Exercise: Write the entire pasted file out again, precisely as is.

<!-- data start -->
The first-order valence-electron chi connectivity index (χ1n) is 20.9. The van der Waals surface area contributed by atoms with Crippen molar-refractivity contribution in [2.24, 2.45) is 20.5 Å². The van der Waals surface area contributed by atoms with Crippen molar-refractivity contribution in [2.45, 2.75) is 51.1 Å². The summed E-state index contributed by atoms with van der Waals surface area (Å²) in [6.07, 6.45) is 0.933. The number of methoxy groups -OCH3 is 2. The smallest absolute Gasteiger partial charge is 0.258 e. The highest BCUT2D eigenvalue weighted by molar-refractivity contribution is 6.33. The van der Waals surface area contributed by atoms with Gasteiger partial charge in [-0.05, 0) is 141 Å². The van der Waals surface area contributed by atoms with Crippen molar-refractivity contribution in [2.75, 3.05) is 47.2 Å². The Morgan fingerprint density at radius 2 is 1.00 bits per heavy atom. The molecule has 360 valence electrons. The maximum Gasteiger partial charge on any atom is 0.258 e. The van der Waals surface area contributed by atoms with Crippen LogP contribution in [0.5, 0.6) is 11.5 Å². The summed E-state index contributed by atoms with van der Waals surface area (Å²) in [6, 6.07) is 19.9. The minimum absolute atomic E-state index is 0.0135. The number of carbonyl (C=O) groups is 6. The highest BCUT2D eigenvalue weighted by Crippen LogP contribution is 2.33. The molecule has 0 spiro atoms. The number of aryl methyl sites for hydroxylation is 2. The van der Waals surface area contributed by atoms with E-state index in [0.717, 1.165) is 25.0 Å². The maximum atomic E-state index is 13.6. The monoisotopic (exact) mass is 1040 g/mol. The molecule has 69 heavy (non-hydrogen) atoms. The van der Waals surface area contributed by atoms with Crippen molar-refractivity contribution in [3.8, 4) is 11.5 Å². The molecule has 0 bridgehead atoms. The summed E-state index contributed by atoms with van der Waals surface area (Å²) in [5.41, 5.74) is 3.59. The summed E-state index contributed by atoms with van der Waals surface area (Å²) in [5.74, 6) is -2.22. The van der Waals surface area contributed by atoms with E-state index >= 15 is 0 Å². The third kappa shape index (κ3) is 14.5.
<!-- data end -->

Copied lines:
The first-order valence-electron chi connectivity index (χ1n) is 20.9. The van der Waals surface area contributed by atoms with Crippen molar-refractivity contribution in [2.24, 2.45) is 20.5 Å². The van der Waals surface area contributed by atoms with Crippen molar-refractivity contribution in [2.45, 2.75) is 51.1 Å². The summed E-state index contributed by atoms with van der Waals surface area (Å²) in [6.07, 6.45) is 0.933. The number of methoxy groups -OCH3 is 2. The smallest absolute Gasteiger partial charge is 0.258 e. The highest BCUT2D eigenvalue weighted by molar-refractivity contribution is 6.33. The van der Waals surface area contributed by atoms with Gasteiger partial charge in [-0.05, 0) is 141 Å². The van der Waals surface area contributed by atoms with Crippen molar-refractivity contribution in [2.75, 3.05) is 47.2 Å². The Morgan fingerprint density at radius 2 is 1.00 bits per heavy atom. The molecule has 360 valence electrons. The maximum Gasteiger partial charge on any atom is 0.258 e. The van der Waals surface area contributed by atoms with Crippen LogP contribution in [0.5, 0.6) is 11.5 Å². The summed E-state index contributed by atoms with van der Waals surface area (Å²) in [6, 6.07) is 19.9. The minimum absolute atomic E-state index is 0.0135. The number of carbonyl (C=O) groups is 6. The highest BCUT2D eigenvalue weighted by Crippen LogP contribution is 2.33. The molecule has 0 spiro atoms. The number of aryl methyl sites for hydroxylation is 2. The van der Waals surface area contributed by atoms with E-state index in [0.717, 1.165) is 25.0 Å². The maximum atomic E-state index is 13.6. The monoisotopic (exact) mass is 1040 g/mol. The molecule has 69 heavy (non-hydrogen) atoms. The van der Waals surface area contributed by atoms with Crippen molar-refractivity contribution in [3.8, 4) is 11.5 Å². The molecule has 0 bridgehead atoms. The summed E-state index contributed by atoms with van der Waals surface area (Å²) in [5.41, 5.74) is 3.59. The summed E-state index contributed by atoms with van der Waals surface area (Å²) in [5.74, 6) is -2.22. The van der Waals surface area contributed by atoms with E-state index >= 15 is 0 Å². The third kappa shape index (κ3) is 14.5.